19.06.2013 § Leave a comment
Bulgaria is in the throes of a political crisis (some background). The interim cabinet’s appointment of a college dropout with known Mafia ties as head of DANS (the Bulgarian NSA) sent thousands of Bulgarians onto the streets in protest. Not being directly involved, I have a few quick comments before I quote a few friends who are there right now.
Despite the heightened atmosphere, so far the protests have been overwhelmingly peaceful. Bulgarians are exercising their right to dissent, and the fundamental democratic tenet of allowing them to do so without interference is being upheld by the government. This is a seemingly rare occurrence in a world where the US, Brazil, Turkey and, I’m sorry to say, Canada, have recently shown aggressive responses to peaceful protests. Not only that, but the police is largely sympathetic and refuses to be drawn into confrontations or ordered around by the government. Just today the police union released a declaration of support with the protests:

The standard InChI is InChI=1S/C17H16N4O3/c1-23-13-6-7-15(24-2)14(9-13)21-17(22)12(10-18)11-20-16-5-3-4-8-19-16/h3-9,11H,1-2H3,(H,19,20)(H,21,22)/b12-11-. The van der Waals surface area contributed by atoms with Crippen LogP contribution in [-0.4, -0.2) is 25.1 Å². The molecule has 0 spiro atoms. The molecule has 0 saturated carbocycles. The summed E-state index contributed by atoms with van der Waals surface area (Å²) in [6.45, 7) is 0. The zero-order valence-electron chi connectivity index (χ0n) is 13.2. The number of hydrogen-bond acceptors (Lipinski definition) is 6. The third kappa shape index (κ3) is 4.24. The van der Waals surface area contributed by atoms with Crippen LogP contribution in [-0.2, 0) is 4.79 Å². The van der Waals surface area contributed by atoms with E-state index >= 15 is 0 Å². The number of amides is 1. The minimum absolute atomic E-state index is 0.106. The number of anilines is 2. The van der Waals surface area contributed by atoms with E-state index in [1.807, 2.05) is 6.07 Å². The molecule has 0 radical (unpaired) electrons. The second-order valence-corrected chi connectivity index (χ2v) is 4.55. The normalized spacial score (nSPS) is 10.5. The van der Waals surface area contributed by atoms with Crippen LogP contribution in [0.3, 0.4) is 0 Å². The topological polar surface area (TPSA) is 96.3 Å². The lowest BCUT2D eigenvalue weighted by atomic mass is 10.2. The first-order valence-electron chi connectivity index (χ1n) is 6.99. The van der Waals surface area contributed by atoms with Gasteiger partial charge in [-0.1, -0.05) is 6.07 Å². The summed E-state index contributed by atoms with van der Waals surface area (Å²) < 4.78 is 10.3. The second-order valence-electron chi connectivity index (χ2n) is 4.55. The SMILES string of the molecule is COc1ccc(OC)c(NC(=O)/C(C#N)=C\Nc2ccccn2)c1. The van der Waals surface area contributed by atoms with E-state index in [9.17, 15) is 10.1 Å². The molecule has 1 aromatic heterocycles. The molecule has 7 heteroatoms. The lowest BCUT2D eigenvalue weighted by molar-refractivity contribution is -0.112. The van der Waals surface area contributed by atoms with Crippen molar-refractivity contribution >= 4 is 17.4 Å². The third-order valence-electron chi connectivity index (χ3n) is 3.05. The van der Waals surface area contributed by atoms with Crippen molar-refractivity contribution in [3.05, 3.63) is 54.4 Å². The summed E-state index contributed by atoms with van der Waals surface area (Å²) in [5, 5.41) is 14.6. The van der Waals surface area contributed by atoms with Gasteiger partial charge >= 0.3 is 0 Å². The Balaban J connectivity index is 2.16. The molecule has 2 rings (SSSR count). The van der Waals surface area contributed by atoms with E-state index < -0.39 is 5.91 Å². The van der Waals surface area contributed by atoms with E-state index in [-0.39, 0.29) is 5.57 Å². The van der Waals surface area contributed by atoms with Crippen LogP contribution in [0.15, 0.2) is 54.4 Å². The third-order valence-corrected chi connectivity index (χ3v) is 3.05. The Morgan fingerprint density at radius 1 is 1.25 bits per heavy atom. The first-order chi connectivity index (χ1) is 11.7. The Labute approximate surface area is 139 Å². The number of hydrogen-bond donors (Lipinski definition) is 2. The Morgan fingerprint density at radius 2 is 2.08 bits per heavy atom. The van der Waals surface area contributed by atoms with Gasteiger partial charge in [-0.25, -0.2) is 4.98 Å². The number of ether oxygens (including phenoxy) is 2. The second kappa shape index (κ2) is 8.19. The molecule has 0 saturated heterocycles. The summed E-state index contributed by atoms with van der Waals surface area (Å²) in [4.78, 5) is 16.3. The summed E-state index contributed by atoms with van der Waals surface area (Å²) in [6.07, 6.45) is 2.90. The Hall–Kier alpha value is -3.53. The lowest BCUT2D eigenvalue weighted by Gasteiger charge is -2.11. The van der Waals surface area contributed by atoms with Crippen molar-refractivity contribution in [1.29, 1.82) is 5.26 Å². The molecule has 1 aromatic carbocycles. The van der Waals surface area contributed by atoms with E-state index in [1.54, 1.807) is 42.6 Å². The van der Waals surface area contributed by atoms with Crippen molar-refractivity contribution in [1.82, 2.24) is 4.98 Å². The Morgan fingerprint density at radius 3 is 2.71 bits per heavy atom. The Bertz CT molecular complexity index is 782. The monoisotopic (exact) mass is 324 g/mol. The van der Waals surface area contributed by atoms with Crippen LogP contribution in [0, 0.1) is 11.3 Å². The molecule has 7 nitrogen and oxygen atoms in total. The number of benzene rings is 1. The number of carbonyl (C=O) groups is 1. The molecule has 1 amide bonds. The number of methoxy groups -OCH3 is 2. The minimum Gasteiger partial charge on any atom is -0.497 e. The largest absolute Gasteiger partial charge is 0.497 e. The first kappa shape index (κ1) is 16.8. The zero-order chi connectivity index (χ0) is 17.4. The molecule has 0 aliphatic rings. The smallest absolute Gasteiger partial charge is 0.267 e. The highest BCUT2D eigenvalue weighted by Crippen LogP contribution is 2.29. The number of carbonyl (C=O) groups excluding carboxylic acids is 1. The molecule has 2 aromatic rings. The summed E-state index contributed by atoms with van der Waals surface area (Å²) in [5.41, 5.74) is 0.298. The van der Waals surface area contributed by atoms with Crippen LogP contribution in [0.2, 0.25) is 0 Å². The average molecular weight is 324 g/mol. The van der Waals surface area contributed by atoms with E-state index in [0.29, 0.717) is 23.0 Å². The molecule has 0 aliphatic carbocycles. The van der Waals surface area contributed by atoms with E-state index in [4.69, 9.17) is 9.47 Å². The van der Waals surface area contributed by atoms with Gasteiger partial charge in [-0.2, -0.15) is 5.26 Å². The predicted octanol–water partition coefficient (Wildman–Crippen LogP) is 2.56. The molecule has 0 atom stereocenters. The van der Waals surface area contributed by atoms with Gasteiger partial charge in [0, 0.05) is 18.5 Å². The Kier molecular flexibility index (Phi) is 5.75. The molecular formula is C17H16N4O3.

The union of Ministry of the Interior staff wishes to remind the politicians and assure Bulgarian society that MoI officers are not private employees serving the interests of one or another political party or coalition. MoI officers are part of Bulgarian society and are fully and solely in the service of public interest. We fully support the equitable social and economic demands of the citizens. Our friends, relatives, and members of our families are among the protesters.
It is with the least motivation that employees in the Ministry of Interior stand with face and chest in front of one or another party headquarters and defend the political elite from the “love” of the people.
(Translated from this Union declaration)
The protesters have returned the respect granted to them by police and security forces in spades. Boyan Benev, writing for HuffPo, had this anecdote:
…gathered on the Eagles’ Bridge yesterday evening I saw a friend wandering through the crowd carrying two cases of 500ml mineral water. I made a quip about him stocking up for the protest when he replied:
“This water isn’t for us, it’s for the police. These men and women have been standing here in the 30 degree sun all afternoon and have shown us only respect. I think it’s time we showed some back.”
16.06.2012 § 2 Comments
What’s in a name? This post will give you a general idea of the layers of history and city planning in Bulgaria’s capital, based on the names of its major streets and arteries. Furthermore, it will acquaint you with several landmarks and important city squares.